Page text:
COHEN: You know, senior advisers to Romney were asked that this weekend, and they were a little bit murky on this. They said on the one hand, just like you said, it's the Romney/Ryan ticket. Mr. Romney will make his own decisions, but on the other end, they then said, well, but if the Ryan plan were part of the budget, Mr. Romney would sign it.

So, it's a little bit unclear exactly how Romney feels completely about this and whether he would definitely sign off on it.

BERMAN: So, trying to create at least some space there. Elizabeth Cohen, thank you so much for joining us this morning.

COHEN: Thank you.

SAMBOLIN: Fifty-four minutes past the hour. Today's "Best Advice" comes from Senator Joe Lieberman. Coming up, he'll tell us his best way to start his morning.


BERMAN: Welcome back, everyone. It's just a few minutes before the hour right now.

SAMBOLIN: And we wrap it up as always with "Best Advice." Today, it comes from Democratic senior -- or senator, excuse me, Joe Lieberman from Connecticut. Take a look.


SEN. JOE LIEBERMAN, CONNECTICUT: So, the best advice that I ever got is -- I had a lot of good advice, is every day when you get up, feel blessed that you're alive. So, I start every day and this was in my upbringing by thanking God that I got another day and another opportunity to make the most of it.

At the end of the day, look back and see where you failed and where you succeeded and have the reassuring confidence that the Good Lord willing (ph), you'll get up the next morning and have another day.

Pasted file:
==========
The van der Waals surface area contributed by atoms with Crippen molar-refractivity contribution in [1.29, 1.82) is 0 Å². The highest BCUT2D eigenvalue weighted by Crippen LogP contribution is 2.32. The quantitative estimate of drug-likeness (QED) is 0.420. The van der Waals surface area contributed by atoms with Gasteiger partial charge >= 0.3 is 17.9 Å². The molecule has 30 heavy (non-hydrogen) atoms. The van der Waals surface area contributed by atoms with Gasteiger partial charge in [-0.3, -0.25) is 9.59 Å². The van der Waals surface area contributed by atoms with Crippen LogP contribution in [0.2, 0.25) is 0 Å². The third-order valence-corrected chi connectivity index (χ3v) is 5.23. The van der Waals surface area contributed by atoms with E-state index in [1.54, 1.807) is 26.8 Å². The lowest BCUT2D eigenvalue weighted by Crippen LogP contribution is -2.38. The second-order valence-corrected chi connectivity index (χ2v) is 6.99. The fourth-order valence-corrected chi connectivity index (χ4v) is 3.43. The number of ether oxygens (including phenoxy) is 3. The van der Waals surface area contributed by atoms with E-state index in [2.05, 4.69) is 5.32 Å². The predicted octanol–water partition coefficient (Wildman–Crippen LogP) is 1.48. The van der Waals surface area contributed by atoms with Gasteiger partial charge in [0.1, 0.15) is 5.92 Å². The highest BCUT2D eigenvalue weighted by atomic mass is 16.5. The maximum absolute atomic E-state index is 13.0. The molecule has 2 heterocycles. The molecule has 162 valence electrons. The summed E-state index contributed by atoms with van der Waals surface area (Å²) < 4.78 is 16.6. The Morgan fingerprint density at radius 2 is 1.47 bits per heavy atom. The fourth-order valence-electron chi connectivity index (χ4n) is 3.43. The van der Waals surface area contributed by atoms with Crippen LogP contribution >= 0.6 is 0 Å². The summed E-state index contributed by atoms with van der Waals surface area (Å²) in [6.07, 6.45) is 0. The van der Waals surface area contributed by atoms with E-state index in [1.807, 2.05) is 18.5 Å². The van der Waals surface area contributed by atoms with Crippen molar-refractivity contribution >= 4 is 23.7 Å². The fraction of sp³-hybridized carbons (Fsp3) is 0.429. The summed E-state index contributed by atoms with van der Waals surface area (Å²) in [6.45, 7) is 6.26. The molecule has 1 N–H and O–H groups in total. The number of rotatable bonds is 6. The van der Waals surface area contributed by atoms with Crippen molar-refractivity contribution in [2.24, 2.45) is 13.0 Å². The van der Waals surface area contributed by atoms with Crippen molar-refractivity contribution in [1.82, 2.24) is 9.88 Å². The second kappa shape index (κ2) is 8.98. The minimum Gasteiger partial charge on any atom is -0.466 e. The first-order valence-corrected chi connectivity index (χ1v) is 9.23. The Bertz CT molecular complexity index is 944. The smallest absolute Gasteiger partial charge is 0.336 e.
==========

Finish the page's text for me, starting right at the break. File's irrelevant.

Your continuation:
SAMBOLIN: I love that.

BERMAN: Absolutely. You'll have another day.

SAMBOLIN: Yes. Hopefully, you'll have another day. I like starting the day out, you know, with being thankful for the day and then with reflection at the end. We may have to take him up on that advice.

BERMAN: That is EARLY START for this morning. I'm John Berman.

SAMBOLIN: And I'm Zoraida Sambolin. "Starting Point" with Soledad O'Brien starts right now.

O'BRIEN: And good morning. Welcome, everybody. Our "Starting Point" this morning, a campaign jolt. Mitt Romney and his new running mate, Paul Ryan, hitting the road, drawing huge energized crowds. On the attack, Democrats who are pouncing on the pick, blasting Ryan's stance on taxes and spending and entitlement programs. What is the so-called Ryan budget plan? We're going to talk about that.

And prayers for a quick recovery as 93-year-old evangelist, Billy Graham, is taken to the hospital. He has a lung infection.

We have a packed show. Spiritual leader turned movie producer, Bishop T.D. Jakes, will be joining us. Olympic gold medal skier, Picabo Street, Maryland congressman, Chris Van Hollen is our guest. Virginia governor, Bob McDonnell, and Democratic Party chairwoman, Debbie Wasserman Shultz all joining us this morning.

It's Monday, August 13th, and "Starting Point" begins right now.